This isn't a book to take lightly, mainly because its heft won't let you (ba-da-dum). At 750 pages, this exercise in Moody being moody (and funny, and cynical, and analytical) isn't for every reader, but even though it has flaws, fans of this novelist's discursive, erudite style will revel in every line. The plot involves a blocked novelist named Montese Crandall who owns the rights to an early-1960s horror film called "The Crawling Hand." Crandall's own story forms the first third of the book, the immediate novelization the second and, finally, the imagined aftereffects of the novel's events, the third.
The Distant Hours by Kate Morton (Washington Square)
Australian author Morton specializes in tales of strange mansions and houses and their mysteries. In this new novel, she's gone all out: the building at the heart of the action is Milderhurst Castle, a decrepit pile in the countryside where three elderly spinster sisters eke out lives with no interference. That is, until a mild-mannered youngish London book editor named Edie Burchill receives a strange, misdirected letter that makes her mother burst into tears. The path to discovering why leads her to Milderhurst and then back in time to World War II, to literary detective work and more--a lot more. The denouement is stunningly effective.
The Nobodies Album by Carolyn Parkhurst (Anchor)
Those who have read Parkhurst's previous work will know that she could find humor and pathos in a phone directory. Combined with her Scheherezade-like ability to spin a tale, this makes Parkhurst a novelist to pay attention to even when her work has weaknesses. This novel's central mystery isn't all that meaty and, yes, there's a lot going on--but the conceit that Parkhurst chooses, that of a novelist who decides to change the endings in all of her books, is one that works perfectly for a writer who is able to juggle lots of balls simultaneously.
Rich Boy by Sharon Pomerantz (Twelve)
Robert Vishniak is exceedingly handsome and exceedingly smart, qualities that help him escape the blue-collar Jewish Philadelphia neighborhood into which he was born. But when he gets to Tufts University, he finds that there are boundaries he cannot easily pass--ones to which his well-off roommate Sanford Trace seems to hold the key. His initiation, via Trace, into a world of Seven Sisters girls and tony private communities leads to some of his life's greatest events and greatest sorrows. Author Pomerantz looks at the changing landscape of Vishniak's life, as well as the changing socioeconomics of New York City in the late 20th century.
Perfect Reader by Maggie Pouncey (Anchor)
When Flora Dempsey's famous critic and college president father dies, she is surprised to discover he has named her as his literary executor. She heads back to her hometown of Darwin, Mass. (a thinly veiled Amherst; author Pouncey's father, Peter, was president of Amherst College for many years) to sort out his affairs. As she does so, she finally confronts his poetic output, which she's avoided reading for most of her life, and realizes that there was more to her father than she ever allowed herself to believe--and there may be more to a life away from hipster Brooklyn than she could ever imagine, too.
Swamplandia! by Karen Russell (Vintage)
Summing up a book this wild and strange isn't easy, but here goes: 11-year-old Ava Bigtree lives on a tiny peninsula outpost alligator-wrestling theme park with her father, brother and sister, all of whom are mourning the death of their wife and mother from cancer. Ava's sister, Ossie, is in love with the ghost of a dredge-ship laborer; her brother, Kiwi, has run away to mainland Florida to work for an indoor zoo; and Ava herself decides to leave home on an epic quest to save her father's livelihood and her sister's psyche. What happens next is tough and tragic, but also mesmerizing and, ultimately, hopeful.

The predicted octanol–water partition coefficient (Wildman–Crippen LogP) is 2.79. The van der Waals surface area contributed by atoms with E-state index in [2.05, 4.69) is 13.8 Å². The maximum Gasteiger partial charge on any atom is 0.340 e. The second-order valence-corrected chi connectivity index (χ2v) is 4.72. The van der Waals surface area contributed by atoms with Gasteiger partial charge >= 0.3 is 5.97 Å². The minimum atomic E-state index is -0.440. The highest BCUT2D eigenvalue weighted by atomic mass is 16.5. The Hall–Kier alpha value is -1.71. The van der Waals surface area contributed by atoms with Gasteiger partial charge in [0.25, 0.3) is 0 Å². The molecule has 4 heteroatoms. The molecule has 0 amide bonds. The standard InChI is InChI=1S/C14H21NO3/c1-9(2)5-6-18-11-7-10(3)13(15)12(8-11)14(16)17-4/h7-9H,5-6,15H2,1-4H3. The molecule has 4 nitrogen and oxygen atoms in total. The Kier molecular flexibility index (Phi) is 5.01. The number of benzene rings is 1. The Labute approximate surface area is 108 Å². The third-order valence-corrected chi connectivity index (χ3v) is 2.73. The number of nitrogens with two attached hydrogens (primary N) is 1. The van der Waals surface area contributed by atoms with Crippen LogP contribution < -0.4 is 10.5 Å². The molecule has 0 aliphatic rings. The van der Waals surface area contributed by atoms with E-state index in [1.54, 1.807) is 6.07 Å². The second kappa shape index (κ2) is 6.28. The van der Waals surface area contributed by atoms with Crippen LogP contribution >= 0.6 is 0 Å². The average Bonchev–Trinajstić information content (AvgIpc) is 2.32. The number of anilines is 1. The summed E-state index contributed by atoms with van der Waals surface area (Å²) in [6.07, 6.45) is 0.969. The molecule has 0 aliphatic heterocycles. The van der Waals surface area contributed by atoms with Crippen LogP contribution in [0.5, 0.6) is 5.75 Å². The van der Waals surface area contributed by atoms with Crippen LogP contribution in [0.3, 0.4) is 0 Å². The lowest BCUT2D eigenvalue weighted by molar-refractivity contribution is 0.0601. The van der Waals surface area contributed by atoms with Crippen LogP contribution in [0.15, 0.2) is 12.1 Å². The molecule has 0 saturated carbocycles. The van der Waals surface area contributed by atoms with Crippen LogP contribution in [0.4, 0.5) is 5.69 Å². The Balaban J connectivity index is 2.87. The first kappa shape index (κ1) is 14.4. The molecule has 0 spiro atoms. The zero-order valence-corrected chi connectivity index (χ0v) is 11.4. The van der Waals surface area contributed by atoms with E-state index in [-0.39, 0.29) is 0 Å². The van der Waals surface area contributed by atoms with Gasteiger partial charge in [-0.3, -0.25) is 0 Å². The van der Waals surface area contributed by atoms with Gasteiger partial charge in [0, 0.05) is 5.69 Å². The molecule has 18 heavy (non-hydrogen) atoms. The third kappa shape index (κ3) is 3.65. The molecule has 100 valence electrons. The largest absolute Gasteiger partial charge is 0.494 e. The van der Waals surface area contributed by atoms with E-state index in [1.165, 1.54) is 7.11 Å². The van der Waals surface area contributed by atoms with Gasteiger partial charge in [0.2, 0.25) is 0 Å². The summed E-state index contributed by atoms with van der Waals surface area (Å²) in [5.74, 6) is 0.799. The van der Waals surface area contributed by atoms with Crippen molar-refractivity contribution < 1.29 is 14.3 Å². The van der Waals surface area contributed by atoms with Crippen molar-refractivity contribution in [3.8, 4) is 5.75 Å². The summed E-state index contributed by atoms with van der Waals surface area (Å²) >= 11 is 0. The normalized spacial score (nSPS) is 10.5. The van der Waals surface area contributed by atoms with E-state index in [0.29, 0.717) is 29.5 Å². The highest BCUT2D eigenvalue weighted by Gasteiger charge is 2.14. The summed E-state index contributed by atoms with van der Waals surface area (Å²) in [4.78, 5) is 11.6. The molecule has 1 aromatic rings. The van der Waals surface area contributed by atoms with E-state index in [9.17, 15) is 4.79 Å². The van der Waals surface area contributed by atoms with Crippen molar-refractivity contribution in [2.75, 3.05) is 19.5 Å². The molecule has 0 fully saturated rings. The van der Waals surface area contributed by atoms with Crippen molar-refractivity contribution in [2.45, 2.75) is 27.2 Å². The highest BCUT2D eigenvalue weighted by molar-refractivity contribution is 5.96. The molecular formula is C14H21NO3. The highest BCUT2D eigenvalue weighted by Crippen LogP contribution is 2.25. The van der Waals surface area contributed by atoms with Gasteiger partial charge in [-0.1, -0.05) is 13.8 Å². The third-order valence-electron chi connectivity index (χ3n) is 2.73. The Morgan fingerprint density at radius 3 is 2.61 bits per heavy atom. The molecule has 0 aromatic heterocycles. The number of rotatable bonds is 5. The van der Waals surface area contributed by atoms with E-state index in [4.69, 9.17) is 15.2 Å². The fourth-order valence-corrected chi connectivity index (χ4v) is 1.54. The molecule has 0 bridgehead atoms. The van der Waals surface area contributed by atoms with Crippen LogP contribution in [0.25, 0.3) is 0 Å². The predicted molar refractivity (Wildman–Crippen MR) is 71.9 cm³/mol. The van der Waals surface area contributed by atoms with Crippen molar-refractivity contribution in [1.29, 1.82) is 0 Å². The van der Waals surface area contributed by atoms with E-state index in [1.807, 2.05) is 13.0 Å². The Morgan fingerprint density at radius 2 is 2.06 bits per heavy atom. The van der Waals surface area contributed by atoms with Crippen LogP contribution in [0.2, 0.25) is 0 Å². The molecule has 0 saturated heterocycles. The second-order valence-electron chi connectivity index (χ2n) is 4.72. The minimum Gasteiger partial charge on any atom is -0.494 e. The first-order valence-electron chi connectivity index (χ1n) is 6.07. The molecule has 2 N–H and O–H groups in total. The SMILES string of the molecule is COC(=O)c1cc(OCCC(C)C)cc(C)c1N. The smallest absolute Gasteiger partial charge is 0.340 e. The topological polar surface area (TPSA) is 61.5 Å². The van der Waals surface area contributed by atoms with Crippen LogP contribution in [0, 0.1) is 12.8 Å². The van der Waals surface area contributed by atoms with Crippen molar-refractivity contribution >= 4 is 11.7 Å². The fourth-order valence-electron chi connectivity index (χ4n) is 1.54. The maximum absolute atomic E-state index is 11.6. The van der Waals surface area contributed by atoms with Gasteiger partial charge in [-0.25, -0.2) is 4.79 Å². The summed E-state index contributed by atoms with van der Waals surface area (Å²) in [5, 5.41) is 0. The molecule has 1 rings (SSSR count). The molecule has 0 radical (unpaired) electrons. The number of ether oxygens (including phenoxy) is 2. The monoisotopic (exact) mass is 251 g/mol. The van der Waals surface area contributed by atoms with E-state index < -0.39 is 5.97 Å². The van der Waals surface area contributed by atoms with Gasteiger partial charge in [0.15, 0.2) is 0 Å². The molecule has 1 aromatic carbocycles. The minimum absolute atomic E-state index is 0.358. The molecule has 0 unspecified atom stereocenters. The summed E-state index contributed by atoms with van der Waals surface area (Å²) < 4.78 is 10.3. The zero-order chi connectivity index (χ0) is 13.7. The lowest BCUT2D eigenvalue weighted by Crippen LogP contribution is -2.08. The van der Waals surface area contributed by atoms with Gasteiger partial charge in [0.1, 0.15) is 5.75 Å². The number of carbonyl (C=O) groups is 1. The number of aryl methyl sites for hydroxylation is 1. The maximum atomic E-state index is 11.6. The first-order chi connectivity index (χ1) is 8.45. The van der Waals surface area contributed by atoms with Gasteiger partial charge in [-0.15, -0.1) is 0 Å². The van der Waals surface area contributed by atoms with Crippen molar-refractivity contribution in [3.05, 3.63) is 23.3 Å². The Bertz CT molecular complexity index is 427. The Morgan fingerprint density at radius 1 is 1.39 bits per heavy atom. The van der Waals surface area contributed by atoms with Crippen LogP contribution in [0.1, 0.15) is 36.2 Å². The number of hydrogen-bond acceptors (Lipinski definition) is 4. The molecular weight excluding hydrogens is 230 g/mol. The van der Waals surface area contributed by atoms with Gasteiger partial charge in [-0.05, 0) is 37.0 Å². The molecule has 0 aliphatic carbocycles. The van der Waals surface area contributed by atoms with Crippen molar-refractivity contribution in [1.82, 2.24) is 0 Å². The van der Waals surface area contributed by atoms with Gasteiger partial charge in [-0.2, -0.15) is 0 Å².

Private Life by Jane Smiley (Anchor)
The title of this book is well chosen, as acclaimed novelist Smiley mines the territory of her own life for her characters Margaret Mayfield and Andrew Early, who are based on her aunt and uncle Frances and Thomas Jefferson Jackson See. The next layer comes through the reader's belief that Smiley intends to portray the Sees' "private life," and the next (perhaps not last?) from the private world of a person married to someone increasingly incapacitated by mental illness. Smiley masterfully contrasts domestic life with public events like the 1906 San Francisco earthquake.
My Hollywood by Mona Simpson (Vintage)
Simpson's latest is a challenging book, and so worth the struggle through cellist Claire's agonies about career versus motherhood in the Los Angeles suburbs. Through Claire, Simpson gives voice to many of the questions women are afraid to raise about modern parenting and, ingeniously, those that Claire doesn't even think to raise are asked by her Filipina nanny, Lola, who narrates alternating chapters. Simpson is far too canny a novelist to allow either woman to appear saintly; they're both flawed, and disenfranchised from their communities due to circumstances and temperaments.
The Frozen Rabbi by Steve Stern (Algonquin)
A hilarious novel about a rabbi thawed out after a century of being entombed in ice? Yes, really. It's modern-day Memphis, and fat, awkward teenaged Bernie Karp is searching for something to eat in his parents' basement freezer when he accidentally defrosts an Orthodox rebbe who had been drowned in a pond and then frozen, then transported out of the Old Country.... Much of the action is magical, all of it is chaotic, but in the course of explaining Rabbi Eliezer ben Zephyr's journey to rock-star evangelist, Stern somehow touches on all of the aspects of the modern Jewish journey, too.
French Lessons by Ellen Sussman (Ballantine)
It's wrong to judge a book by its cover, especially in the case of Sussman's tripartite novel. From the hazy jacket photo of a stylish woman wrapped in Gallic flag colors you might mistakenly think this is a slight, feel-good story of someone's frivolous French vacation. Pas du tout! These linked tales of three young French tutors meeting with their students are sharp, erotic and unexpectedly moving. Josie and Nico, Riley and Philippe, Jeremy and Chantal--these pairings aren't the stuff of chick-lit novels or Hollywood flicks, but instead the accidental kind of everyday meetings that can and do wind up changing lives.
Everything Beautiful Began After by Simon Van Booy (Harper Perennial)
Readers seem to be divided on this book--it's love or hate. Van Booy's novel follows three 20-somethings in Athens. Rebecca, George and Henry--artist, linguist and archeologist, respectively--all wind up in the Greek capital for a summer and become entangled. The author loves aphorisms ("The beauty of artifacts is in how they reassure we're not the first do die"), and if you aren't a romantic at heart, this may not be the book for you. However, if you still have fond memories of a sojourn in an unfamiliar place, especially one in which you experienced beauty and love, curl up in a chair and prepare for a wonderful read.